The Clinton administration’s FEMA director is slated to join BP to advise new CEO Bob Dudley on the company’s response to the oil disaster. Witt was appointed in June by Dudley to conduct an independent review.
Whether that report is complete is uncertain, but the Los Angeles Times now reports contract negotiations to hire Witt as a consultant are occurring.
From 1993-2000 Witt oversaw government response to the Oklahoma City bombing, the Northridge Earthquake, the devastating Midwest floods of the mid-1990s, and more than 300 other disasters. Since leaving government, he has advised Louisiana Post-Hurricane Katrina and recently traveled to Haiti with President Clinton.
Los Angeles Times: Gulf disaster a boon to Washington lobbying
She is the first white fashion director of Essence magazine. The New York Post reports that Placas was hired by Essence editor-in-chief Angela Burt-Murray after spending six months as a freelance editor. Placas previously worked with O magazine and US Weekly.
“I understand I have struck an emotional chord,” Burt-Murray told the Post’s Media Ink columnist Kevin Kelly.
Kelly goes on to say that another prominent black fashion editor is expressing disappointment online about the hiring. Michaela Angela Davis, who was the founding fashion director at Vibe magazine and a former editor-in-chief the black fashion magazine Honey, wrote on her Facebook page: “It's with a heavy heart I've learned that Essence magazine has engaged a white fashion director. The fashion industry has historically been so hostile to black people - especially women. The seat reserved for black women once held by Susan Taylor, Ionia Dunn-Lee, Harriette Cole (+ me) is now - I can't. It's a dark day for me."
The fourth generation farmer and founder of the National Black Farmers Association will meet with Senate Majority Leader Harry Reid this morning in an attempt to salvage settlement payments owed to plaintiffs from a 1990s lawsuit.
Boyd is expected to see Reid this morning to urge a resolution. Black farmers are owed millions of dollars as a result of a lawsuit that affirmed the USDA's discriminatory practices. However, a Senate vote is needed to issue payments.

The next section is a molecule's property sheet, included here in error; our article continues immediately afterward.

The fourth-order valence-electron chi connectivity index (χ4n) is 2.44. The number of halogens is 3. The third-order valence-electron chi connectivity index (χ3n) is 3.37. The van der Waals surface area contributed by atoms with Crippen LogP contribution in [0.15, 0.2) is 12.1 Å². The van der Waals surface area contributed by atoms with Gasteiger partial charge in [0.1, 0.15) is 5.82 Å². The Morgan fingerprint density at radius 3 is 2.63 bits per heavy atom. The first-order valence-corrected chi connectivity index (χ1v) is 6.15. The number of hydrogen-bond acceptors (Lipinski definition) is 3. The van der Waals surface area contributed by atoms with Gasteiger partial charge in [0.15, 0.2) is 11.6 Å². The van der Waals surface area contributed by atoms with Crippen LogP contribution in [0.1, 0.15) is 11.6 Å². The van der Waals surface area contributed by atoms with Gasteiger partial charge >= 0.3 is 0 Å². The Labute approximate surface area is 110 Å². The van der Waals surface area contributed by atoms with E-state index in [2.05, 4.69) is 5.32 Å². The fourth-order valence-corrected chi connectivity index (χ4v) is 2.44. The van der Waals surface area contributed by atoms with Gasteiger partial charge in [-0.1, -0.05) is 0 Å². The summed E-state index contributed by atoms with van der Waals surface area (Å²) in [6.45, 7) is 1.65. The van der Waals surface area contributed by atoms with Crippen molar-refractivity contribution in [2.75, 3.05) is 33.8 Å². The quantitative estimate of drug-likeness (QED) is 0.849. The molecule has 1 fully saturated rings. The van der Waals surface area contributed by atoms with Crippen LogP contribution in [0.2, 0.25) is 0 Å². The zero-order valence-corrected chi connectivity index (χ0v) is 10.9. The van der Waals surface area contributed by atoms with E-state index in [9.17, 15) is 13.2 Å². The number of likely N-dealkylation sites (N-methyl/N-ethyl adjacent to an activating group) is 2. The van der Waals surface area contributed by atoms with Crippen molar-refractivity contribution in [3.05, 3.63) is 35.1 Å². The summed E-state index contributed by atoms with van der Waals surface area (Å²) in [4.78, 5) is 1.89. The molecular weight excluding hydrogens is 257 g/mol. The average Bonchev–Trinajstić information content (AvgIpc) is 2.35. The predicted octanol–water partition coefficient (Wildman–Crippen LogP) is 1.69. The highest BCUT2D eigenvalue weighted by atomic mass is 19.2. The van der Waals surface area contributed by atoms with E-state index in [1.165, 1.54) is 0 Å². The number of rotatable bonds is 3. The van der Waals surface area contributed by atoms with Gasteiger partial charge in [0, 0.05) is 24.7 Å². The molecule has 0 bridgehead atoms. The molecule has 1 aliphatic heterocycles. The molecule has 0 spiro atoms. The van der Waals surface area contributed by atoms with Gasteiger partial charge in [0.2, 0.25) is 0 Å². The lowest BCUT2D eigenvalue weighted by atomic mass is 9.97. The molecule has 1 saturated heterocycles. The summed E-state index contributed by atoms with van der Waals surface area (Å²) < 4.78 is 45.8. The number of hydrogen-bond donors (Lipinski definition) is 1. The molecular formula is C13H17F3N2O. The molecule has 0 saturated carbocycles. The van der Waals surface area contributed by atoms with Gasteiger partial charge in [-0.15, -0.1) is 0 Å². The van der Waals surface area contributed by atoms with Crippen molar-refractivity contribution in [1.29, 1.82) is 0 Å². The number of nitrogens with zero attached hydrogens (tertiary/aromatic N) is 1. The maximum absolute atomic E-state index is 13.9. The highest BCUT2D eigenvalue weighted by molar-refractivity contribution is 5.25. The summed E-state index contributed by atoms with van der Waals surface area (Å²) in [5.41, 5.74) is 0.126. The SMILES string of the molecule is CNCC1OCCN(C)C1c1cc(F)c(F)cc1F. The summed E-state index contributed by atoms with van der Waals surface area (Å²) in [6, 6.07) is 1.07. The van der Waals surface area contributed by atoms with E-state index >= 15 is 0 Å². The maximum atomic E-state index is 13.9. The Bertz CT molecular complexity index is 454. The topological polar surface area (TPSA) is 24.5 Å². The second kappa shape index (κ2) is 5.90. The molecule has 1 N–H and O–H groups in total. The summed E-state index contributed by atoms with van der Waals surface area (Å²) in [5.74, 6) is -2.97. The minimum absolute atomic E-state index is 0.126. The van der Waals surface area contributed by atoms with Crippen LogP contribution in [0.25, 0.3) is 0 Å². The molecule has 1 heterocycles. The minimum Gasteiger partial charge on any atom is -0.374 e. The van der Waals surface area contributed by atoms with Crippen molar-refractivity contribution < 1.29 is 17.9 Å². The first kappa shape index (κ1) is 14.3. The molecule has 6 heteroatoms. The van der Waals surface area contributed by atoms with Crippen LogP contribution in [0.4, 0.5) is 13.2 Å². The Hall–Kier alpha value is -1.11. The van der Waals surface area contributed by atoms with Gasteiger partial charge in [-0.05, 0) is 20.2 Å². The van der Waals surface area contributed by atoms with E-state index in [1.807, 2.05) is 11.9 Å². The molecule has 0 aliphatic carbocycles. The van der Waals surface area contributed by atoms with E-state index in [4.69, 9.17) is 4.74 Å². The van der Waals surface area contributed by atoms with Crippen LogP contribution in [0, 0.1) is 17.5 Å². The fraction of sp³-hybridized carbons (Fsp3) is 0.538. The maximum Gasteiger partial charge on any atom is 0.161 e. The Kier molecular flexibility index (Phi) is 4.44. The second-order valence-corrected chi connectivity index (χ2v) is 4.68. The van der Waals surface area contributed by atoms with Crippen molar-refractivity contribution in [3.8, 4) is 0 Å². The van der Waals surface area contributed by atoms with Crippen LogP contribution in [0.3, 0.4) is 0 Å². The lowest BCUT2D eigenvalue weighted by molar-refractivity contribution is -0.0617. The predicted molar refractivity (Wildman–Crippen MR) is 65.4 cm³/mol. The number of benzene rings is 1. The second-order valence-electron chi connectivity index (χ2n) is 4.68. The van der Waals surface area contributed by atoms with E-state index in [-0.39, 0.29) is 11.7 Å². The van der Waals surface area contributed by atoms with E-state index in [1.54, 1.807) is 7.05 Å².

Boyd formed the organization in 1995 and is a prominent civil rights activist originally from Virginia. In a recent article by The Hill, Boyd is described as a long-time farmer and civil rights activist who was denied a loan by the USDA in 1996. “Seeing his loan application torn up and his shirt being spat on with tobacco juice,” Hill reporter Kevin Bogardus wrote, “Boyd later had to foreclose on the farm to save it.”
Boyd, like Shirley Sherrod, is a claimant in a case against the USDA, Pigford vs. Glickman. The suit was settled for some $13 million in 1999, yet many of the claimants have yet to be paid. A Senate vote may be considered as early as Thursday, the Hill reported.
He chose not to take his usual twice-weekly flight to Islamabad, Pakistan, this morning on AirBlue, and avoided being among the more than 100 people killed on the flight.
Kassim, who is director of KASB Bank, told CNN that rain and a need to review some banking regulations convinced him to delay the flight a day. He found out about the crash when AirBlue called his home to confirm that he was not on the flight.
“I thank God I did not take this flight," he said.
The Georgia fisherman witnessed a rare feeding frenzy in the Okefrenokee Swamp that involved hundreds of alligators. Cason tells CNN it was “the awfulest ruckus” when an estimated 300 alligators surrounded his boat during an early morning July fishing trip.
The gators were consuming bowfish in the swamp. A second fisherman on another boat videotaped Cason, who returned the next day to film more of the gators. Biologists tell CNN such feeding is a rare occurrence.